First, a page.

Marcel Dyf, French (1899-1985)

Artist's Biography

Marcel Dyf’s family lived in Paris, but he spent his childhood holidays in Normandy at Ault, Deauville, and Trouville. The artistic climate to which he was exposed in Paris and in Normandy was crucial during his youth, as innovative ideas and new thinking, born of the Impressionist and Post-Impressionist movements, formed ever widening circles of influence in Europe. Swept up in the atmosphere, Dyf decided in his early twenties to give up his career in engineering and become an artist.  

He moved to Arles in 1922 to pursue his calling and he kept a studio there until 1942. He had little formal artistic training but owed much of his inspiration to the great masters of the past such as Rembrandt, whom he particularly admired, Vermeer and Tiepolo. In Provence, challenged by a new range of colours and light, by new landscapes and images and under the same intense sky that lent its brilliance to Van Gogh’s art, Dyf graduated from painter to artist. Whilst in Arles Dyf was commissioned to paint a number of large historical and decorative works, mostly frescoes, in the town halls of Saint Martin-de-Crau and Les Saintes Maries-de-la-Mer, in Arles, in the Museon Arlaten and in the dining hall of the Collège Ampère. He also designed windows for the church of Saint Louis in Marseille.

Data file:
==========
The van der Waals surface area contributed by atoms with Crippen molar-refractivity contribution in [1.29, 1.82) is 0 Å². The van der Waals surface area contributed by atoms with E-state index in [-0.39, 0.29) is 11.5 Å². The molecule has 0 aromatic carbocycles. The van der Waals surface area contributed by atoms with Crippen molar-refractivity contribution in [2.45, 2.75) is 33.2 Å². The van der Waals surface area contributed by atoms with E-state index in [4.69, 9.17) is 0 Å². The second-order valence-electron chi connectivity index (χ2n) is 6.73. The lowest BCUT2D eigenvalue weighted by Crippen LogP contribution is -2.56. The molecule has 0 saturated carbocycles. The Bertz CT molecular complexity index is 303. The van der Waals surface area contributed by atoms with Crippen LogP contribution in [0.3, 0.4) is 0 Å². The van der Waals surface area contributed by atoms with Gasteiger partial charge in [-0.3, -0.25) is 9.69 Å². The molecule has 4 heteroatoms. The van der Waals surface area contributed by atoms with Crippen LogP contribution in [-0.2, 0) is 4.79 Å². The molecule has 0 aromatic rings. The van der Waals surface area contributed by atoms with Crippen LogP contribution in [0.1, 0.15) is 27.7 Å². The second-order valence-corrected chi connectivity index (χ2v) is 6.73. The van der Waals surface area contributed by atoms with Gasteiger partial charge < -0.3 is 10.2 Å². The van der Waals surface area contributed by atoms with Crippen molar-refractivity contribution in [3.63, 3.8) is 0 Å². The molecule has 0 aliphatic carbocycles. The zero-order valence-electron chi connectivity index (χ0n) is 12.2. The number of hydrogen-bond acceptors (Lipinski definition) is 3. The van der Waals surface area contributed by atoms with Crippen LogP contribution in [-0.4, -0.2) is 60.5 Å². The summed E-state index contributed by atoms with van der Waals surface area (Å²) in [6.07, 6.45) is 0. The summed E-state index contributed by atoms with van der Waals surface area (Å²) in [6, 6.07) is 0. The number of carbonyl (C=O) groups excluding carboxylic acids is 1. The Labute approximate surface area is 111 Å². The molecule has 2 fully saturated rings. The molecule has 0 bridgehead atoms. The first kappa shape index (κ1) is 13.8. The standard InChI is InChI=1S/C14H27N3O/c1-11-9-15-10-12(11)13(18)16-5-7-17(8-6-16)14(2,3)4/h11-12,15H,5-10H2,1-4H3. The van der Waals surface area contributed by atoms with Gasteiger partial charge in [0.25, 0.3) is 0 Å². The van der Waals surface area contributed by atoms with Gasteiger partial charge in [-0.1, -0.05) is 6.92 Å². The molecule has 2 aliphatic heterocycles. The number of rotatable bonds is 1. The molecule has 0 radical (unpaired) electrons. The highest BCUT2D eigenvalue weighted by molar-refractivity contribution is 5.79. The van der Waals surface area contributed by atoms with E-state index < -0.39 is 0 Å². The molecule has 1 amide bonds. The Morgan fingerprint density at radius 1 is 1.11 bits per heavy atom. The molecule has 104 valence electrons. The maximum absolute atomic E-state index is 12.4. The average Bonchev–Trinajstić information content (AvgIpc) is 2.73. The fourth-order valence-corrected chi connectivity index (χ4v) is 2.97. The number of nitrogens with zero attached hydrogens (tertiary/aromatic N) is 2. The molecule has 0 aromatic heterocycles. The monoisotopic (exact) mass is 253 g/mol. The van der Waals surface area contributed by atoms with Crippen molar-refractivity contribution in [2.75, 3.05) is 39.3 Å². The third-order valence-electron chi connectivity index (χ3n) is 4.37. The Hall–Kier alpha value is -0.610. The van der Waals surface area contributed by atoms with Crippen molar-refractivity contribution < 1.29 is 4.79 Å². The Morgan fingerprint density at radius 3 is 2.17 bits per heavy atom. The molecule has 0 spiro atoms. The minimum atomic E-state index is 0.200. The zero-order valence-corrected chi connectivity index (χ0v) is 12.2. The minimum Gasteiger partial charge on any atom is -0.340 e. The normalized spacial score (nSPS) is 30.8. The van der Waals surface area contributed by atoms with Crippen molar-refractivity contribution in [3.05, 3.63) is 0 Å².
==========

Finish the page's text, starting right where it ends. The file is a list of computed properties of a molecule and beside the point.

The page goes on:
In 1935 Dyf took on Maximilien Luce’s old studio in the Avenue du Maine on the left bank. His partial return to Paris meant that he could work with many whose names became renowned for their highly original contributions to art, music, and literature. Paris hummed with creative vitality in the 1930s and Dyf was both participant and recipient in the atmosphere. Paris was shattered by the invasion of 1940.

Like many others, Dyf left the city and returned to Arles, but he quickly had to abandon his home in the south and he took to the Maquis, entering the Résistance in Corrèze and the Dordogne. After the Liberation he returned to Arles to find the studio reduced to rubble in the fighting. He retreated, heavy-hearted, to Paris but the pull of the Midi was deep-rooted, so in time he returned and made a new base in Saint Paul-de-Vence.